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So, there's two things going. Reverse curls are the move you're doing based off the picture. What would probably serve you best in the long run, assuming you are going to be doing front squats that way instead of from the rack, is the power clean, into front squat. Clean also works going into the shoulder press. I'm on mobile right now, but I'll post a good video of clean to front squat tomorrow.

Related, why aren't you doing front squats off the rack?

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4 hours ago, Grumble said:

What would probably serve you best in the long run, assuming you are going to be doing front squats that way instead of from the rack, is the power clean, into front squa

 

Ok, so you know I am a newbie :) By rack, you mean the quasi-machine thing with the regularly spaced rests the leave the bar, yes? If so, I haven't used it yet. I am using barbells that are not attached to anything. The are on a rack that holds them in graduated weights 20-60. Also, I am doing a low back squat, not a front squat, so where I am starting to run into trouble is that I can pick up anything on that rack, but getting the barbell from pick up to behind me starts to become a challenge at 40. I can do it, but I wouldn't try it at 50 for reasons of risk (knowing the limits of my own upper body strength). I am guessing you are going to tell me to move over to the (quasi-machine) rack. :)That would solve the issue.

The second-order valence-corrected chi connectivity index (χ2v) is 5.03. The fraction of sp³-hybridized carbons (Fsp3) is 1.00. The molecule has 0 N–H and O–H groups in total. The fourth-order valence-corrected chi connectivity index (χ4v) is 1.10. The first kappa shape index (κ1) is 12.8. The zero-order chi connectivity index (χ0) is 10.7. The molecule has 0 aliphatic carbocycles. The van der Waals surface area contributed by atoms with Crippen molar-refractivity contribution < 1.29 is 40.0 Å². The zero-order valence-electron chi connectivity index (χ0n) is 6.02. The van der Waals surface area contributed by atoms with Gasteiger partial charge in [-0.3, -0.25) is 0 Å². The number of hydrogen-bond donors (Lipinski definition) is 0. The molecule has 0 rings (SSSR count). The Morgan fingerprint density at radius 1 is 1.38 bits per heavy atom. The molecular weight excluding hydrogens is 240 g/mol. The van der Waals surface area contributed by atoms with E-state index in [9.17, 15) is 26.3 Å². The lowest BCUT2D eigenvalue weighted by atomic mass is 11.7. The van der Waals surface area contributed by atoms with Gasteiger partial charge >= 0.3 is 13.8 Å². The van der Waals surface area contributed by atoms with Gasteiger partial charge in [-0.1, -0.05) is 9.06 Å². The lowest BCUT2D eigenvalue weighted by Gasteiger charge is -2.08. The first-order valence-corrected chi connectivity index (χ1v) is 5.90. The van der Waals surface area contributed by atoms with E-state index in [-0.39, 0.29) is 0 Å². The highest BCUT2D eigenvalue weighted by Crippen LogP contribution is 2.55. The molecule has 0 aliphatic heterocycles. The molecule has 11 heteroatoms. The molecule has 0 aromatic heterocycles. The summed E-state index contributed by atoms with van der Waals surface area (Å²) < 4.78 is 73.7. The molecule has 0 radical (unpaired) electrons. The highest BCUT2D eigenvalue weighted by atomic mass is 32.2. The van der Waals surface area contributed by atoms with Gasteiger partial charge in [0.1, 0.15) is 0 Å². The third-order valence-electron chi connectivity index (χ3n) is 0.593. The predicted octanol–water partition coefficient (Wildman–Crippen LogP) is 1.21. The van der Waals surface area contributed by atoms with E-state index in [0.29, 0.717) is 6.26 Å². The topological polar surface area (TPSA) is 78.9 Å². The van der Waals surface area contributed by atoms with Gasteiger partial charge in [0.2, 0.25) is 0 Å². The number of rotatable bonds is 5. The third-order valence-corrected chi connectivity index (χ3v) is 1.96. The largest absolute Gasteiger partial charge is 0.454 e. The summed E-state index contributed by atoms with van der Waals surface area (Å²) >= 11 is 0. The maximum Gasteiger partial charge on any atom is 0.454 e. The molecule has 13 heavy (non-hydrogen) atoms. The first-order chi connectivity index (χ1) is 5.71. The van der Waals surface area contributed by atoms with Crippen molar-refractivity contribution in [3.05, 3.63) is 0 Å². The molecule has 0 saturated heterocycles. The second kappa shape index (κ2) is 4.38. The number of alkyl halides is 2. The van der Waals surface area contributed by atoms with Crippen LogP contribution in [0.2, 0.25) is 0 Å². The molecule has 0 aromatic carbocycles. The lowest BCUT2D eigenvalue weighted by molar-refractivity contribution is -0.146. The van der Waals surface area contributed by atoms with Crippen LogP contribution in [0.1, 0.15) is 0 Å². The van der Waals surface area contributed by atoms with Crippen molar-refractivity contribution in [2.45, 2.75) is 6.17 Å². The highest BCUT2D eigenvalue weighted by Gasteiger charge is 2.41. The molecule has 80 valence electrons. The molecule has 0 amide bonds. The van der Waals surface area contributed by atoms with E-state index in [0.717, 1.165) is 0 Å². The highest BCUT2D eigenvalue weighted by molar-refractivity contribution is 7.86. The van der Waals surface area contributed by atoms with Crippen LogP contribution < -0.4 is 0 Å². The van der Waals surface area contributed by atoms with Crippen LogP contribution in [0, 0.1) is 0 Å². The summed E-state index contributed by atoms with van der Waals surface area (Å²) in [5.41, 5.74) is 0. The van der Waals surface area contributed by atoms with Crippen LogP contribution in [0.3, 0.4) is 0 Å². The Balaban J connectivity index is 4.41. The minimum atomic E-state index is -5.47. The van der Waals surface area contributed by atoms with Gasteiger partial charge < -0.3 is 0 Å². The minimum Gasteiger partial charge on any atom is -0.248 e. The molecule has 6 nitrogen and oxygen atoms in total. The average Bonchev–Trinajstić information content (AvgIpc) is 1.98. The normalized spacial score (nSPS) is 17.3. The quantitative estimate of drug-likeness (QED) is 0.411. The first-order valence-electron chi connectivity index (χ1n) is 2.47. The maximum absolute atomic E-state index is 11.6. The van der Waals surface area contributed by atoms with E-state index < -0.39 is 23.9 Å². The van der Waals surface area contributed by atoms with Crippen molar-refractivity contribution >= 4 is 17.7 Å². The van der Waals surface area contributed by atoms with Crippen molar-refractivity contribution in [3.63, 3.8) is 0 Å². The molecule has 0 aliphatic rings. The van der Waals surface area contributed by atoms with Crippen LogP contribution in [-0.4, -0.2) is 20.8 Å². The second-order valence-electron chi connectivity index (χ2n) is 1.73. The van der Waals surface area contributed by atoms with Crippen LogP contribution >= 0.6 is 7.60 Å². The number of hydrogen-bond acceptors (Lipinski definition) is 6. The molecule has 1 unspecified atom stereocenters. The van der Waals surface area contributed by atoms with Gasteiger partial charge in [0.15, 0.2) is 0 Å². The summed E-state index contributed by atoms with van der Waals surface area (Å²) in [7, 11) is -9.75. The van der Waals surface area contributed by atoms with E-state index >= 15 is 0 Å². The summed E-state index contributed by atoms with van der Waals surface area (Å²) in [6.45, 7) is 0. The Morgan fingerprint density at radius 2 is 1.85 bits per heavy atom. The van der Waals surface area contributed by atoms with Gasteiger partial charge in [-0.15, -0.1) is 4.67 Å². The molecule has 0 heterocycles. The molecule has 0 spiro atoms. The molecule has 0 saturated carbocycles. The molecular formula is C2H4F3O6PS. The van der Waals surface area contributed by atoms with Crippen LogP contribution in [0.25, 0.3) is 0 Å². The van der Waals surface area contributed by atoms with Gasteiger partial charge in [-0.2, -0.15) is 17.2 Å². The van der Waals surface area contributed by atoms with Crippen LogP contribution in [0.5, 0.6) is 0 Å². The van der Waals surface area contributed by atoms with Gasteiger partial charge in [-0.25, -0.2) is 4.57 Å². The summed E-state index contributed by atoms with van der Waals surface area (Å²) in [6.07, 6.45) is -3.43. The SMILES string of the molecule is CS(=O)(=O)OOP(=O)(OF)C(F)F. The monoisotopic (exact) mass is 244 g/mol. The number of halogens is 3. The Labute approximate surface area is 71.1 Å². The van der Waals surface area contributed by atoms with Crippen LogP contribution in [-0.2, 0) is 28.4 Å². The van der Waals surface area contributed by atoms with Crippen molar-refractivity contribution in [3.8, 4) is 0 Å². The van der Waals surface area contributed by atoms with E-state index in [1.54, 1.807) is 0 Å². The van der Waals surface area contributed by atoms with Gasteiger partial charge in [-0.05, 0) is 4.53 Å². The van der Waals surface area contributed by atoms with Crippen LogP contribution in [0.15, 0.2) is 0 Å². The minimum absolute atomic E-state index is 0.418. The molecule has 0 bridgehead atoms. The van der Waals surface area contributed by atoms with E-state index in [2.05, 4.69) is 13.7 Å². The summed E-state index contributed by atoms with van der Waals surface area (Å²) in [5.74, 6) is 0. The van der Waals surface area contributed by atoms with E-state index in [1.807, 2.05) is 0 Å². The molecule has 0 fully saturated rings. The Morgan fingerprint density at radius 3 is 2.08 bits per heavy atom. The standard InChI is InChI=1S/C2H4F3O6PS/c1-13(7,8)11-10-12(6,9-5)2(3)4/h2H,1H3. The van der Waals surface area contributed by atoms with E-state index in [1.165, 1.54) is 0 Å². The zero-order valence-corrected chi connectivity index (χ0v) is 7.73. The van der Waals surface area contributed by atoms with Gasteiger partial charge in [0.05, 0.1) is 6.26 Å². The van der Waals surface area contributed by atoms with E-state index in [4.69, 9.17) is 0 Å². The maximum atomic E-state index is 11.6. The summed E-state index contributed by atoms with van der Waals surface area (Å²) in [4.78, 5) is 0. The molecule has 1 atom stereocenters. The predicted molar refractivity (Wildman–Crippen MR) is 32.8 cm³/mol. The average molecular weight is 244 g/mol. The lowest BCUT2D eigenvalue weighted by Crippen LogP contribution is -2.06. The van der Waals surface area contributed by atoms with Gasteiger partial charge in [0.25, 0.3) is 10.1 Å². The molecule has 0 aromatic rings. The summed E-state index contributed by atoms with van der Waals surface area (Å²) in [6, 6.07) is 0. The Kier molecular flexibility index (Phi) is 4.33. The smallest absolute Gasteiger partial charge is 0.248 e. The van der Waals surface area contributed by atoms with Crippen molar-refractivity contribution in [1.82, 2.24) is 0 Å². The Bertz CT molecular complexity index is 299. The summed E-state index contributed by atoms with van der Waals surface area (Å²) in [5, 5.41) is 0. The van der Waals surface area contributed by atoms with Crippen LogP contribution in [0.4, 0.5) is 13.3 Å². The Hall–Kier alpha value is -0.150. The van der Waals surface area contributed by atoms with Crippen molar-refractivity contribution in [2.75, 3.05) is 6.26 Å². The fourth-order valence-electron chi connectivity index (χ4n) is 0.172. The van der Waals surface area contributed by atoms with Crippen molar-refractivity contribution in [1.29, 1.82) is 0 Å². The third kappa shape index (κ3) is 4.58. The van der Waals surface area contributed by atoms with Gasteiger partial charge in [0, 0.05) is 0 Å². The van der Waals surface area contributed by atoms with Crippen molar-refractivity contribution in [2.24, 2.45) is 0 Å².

Speaking of working with the rack (which I haven't done--my son showed it to me briefly, but since I was squatting 30 and deadlifting 40 at the time, it didn't seem anything to really worry to much about since the unattached barbells go up to 60), I assume I can also use it to deadlift? 

 

I will look forward to your video. I've heard the term "power clean" but haven't looked it up yet as I am still in basic mode, trying to build good form habits. (I have to think about position and movement--it's not automatic.)

 

(Btw, I always use my phone which is why I usually don't insert all the fun graphics.)

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4 hours ago, Katerina said:

 

Ok, so you know I am a newbie :) By rack, you mean the quasi-machine thing with the regularly spaced rests the leave the bar, yes? If so, I haven't used it yet.

I'm sorry. I just kind of lingo'd at you without though. My bad.

Ok.

Lemme roll this back.

Image result for power rack vs squat rack

On your left is a power rack, on your right is a squat rack/squat stand.

 

Honest recommendation is learn to lift from the rack, even at 40#. Build good habits early on.

 

Quote

I am using barbells that are not attached to anything. The are on a rack that holds them in graduated weights 20-60.